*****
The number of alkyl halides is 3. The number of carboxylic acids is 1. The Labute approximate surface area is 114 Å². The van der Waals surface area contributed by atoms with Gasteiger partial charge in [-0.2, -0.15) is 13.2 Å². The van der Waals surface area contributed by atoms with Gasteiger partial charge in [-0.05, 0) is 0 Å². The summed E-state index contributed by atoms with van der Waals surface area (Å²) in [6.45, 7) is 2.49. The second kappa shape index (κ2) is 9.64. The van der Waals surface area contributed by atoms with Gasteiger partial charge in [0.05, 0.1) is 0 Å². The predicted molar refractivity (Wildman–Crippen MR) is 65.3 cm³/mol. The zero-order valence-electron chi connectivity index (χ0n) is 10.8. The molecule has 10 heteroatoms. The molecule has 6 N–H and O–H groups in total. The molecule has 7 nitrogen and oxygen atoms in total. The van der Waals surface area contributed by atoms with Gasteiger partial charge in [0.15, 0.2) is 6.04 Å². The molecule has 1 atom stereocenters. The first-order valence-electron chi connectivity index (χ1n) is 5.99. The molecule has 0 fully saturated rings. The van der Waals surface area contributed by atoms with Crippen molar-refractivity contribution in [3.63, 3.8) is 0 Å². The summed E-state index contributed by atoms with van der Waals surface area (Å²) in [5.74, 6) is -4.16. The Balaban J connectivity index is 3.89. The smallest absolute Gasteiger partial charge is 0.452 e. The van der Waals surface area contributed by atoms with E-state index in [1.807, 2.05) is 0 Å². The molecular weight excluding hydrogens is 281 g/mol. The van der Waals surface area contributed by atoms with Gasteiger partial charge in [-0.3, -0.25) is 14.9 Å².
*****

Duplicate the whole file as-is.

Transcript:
The number of alkyl halides is 3. The number of carboxylic acids is 1. The Labute approximate surface area is 114 Å². The van der Waals surface area contributed by atoms with Gasteiger partial charge in [-0.2, -0.15) is 13.2 Å². The van der Waals surface area contributed by atoms with Gasteiger partial charge in [-0.05, 0) is 0 Å². The summed E-state index contributed by atoms with van der Waals surface area (Å²) in [6.45, 7) is 2.49. The second kappa shape index (κ2) is 9.64. The van der Waals surface area contributed by atoms with Gasteiger partial charge in [0.05, 0.1) is 0 Å². The predicted molar refractivity (Wildman–Crippen MR) is 65.3 cm³/mol. The zero-order valence-electron chi connectivity index (χ0n) is 10.8. The molecule has 10 heteroatoms. The molecule has 6 N–H and O–H groups in total. The molecule has 7 nitrogen and oxygen atoms in total. The van der Waals surface area contributed by atoms with Gasteiger partial charge in [0.15, 0.2) is 6.04 Å². The molecule has 1 atom stereocenters. The first-order valence-electron chi connectivity index (χ1n) is 5.99. The molecule has 0 fully saturated rings. The van der Waals surface area contributed by atoms with Crippen molar-refractivity contribution in [3.63, 3.8) is 0 Å². The summed E-state index contributed by atoms with van der Waals surface area (Å²) in [5.74, 6) is -4.16. The Balaban J connectivity index is 3.89. The smallest absolute Gasteiger partial charge is 0.452 e. The van der Waals surface area contributed by atoms with E-state index in [1.807, 2.05) is 0 Å². The molecular weight excluding hydrogens is 281 g/mol. The van der Waals surface area contributed by atoms with Gasteiger partial charge in [-0.3, -0.25) is 14.9 Å².